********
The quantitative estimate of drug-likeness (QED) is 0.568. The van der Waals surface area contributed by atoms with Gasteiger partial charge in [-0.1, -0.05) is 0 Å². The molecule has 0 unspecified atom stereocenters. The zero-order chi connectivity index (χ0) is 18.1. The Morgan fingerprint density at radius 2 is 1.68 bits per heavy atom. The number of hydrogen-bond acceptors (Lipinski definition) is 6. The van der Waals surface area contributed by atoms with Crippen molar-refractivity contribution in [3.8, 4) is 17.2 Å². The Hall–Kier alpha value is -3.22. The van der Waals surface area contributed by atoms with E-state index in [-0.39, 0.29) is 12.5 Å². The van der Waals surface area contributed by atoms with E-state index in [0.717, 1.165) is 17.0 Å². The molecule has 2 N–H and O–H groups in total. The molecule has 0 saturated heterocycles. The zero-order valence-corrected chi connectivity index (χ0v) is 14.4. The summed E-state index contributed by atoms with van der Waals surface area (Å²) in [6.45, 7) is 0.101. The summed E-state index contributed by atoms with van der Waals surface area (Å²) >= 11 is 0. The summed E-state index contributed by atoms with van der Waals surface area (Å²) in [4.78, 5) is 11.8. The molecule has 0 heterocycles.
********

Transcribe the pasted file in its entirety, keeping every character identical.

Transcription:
The quantitative estimate of drug-likeness (QED) is 0.568. The van der Waals surface area contributed by atoms with Gasteiger partial charge in [-0.1, -0.05) is 0 Å². The molecule has 0 unspecified atom stereocenters. The zero-order chi connectivity index (χ0) is 18.1. The Morgan fingerprint density at radius 2 is 1.68 bits per heavy atom. The number of hydrogen-bond acceptors (Lipinski definition) is 6. The van der Waals surface area contributed by atoms with Crippen molar-refractivity contribution in [3.8, 4) is 17.2 Å². The Hall–Kier alpha value is -3.22. The van der Waals surface area contributed by atoms with E-state index in [-0.39, 0.29) is 12.5 Å². The van der Waals surface area contributed by atoms with E-state index in [0.717, 1.165) is 17.0 Å². The molecule has 2 N–H and O–H groups in total. The molecule has 0 saturated heterocycles. The zero-order valence-corrected chi connectivity index (χ0v) is 14.4. The summed E-state index contributed by atoms with van der Waals surface area (Å²) in [6.45, 7) is 0.101. The summed E-state index contributed by atoms with van der Waals surface area (Å²) >= 11 is 0. The summed E-state index contributed by atoms with van der Waals surface area (Å²) in [4.78, 5) is 11.8. The molecule has 0 heterocycles.